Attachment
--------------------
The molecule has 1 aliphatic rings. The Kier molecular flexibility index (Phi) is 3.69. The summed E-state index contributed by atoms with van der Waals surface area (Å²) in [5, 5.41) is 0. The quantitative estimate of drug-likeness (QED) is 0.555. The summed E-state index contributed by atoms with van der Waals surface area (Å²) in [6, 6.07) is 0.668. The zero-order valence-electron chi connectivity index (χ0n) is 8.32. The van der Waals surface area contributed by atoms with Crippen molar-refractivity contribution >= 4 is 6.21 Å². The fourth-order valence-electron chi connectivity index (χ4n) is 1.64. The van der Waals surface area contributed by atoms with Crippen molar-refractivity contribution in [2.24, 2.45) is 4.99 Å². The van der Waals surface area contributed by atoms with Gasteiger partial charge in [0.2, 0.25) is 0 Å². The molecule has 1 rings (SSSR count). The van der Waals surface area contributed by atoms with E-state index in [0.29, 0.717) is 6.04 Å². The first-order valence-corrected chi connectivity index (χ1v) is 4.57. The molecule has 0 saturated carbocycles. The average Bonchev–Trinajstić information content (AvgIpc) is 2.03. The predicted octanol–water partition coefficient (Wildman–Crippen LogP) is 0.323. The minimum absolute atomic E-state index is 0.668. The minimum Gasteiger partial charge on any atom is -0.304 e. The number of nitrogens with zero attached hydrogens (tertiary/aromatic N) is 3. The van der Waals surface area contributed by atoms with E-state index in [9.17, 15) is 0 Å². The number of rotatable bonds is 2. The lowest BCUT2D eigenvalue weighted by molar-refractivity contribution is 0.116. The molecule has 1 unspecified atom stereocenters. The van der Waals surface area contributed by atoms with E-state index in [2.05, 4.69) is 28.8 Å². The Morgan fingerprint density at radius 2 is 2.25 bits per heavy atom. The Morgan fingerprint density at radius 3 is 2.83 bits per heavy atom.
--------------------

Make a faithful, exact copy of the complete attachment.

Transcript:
The molecule has 1 aliphatic rings. The Kier molecular flexibility index (Phi) is 3.69. The summed E-state index contributed by atoms with van der Waals surface area (Å²) in [5, 5.41) is 0. The quantitative estimate of drug-likeness (QED) is 0.555. The summed E-state index contributed by atoms with van der Waals surface area (Å²) in [6, 6.07) is 0.668. The zero-order valence-electron chi connectivity index (χ0n) is 8.32. The van der Waals surface area contributed by atoms with Crippen molar-refractivity contribution >= 4 is 6.21 Å². The fourth-order valence-electron chi connectivity index (χ4n) is 1.64. The van der Waals surface area contributed by atoms with Crippen molar-refractivity contribution in [2.24, 2.45) is 4.99 Å². The van der Waals surface area contributed by atoms with Gasteiger partial charge in [0.2, 0.25) is 0 Å². The molecule has 1 rings (SSSR count). The van der Waals surface area contributed by atoms with E-state index in [0.29, 0.717) is 6.04 Å². The first-order valence-corrected chi connectivity index (χ1v) is 4.57. The molecule has 0 saturated carbocycles. The average Bonchev–Trinajstić information content (AvgIpc) is 2.03. The predicted octanol–water partition coefficient (Wildman–Crippen LogP) is 0.323. The minimum absolute atomic E-state index is 0.668. The minimum Gasteiger partial charge on any atom is -0.304 e. The number of nitrogens with zero attached hydrogens (tertiary/aromatic N) is 3. The van der Waals surface area contributed by atoms with E-state index in [9.17, 15) is 0 Å². The number of rotatable bonds is 2. The lowest BCUT2D eigenvalue weighted by molar-refractivity contribution is 0.116. The molecule has 1 unspecified atom stereocenters. The van der Waals surface area contributed by atoms with E-state index in [2.05, 4.69) is 28.8 Å². The Morgan fingerprint density at radius 2 is 2.25 bits per heavy atom. The Morgan fingerprint density at radius 3 is 2.83 bits per heavy atom.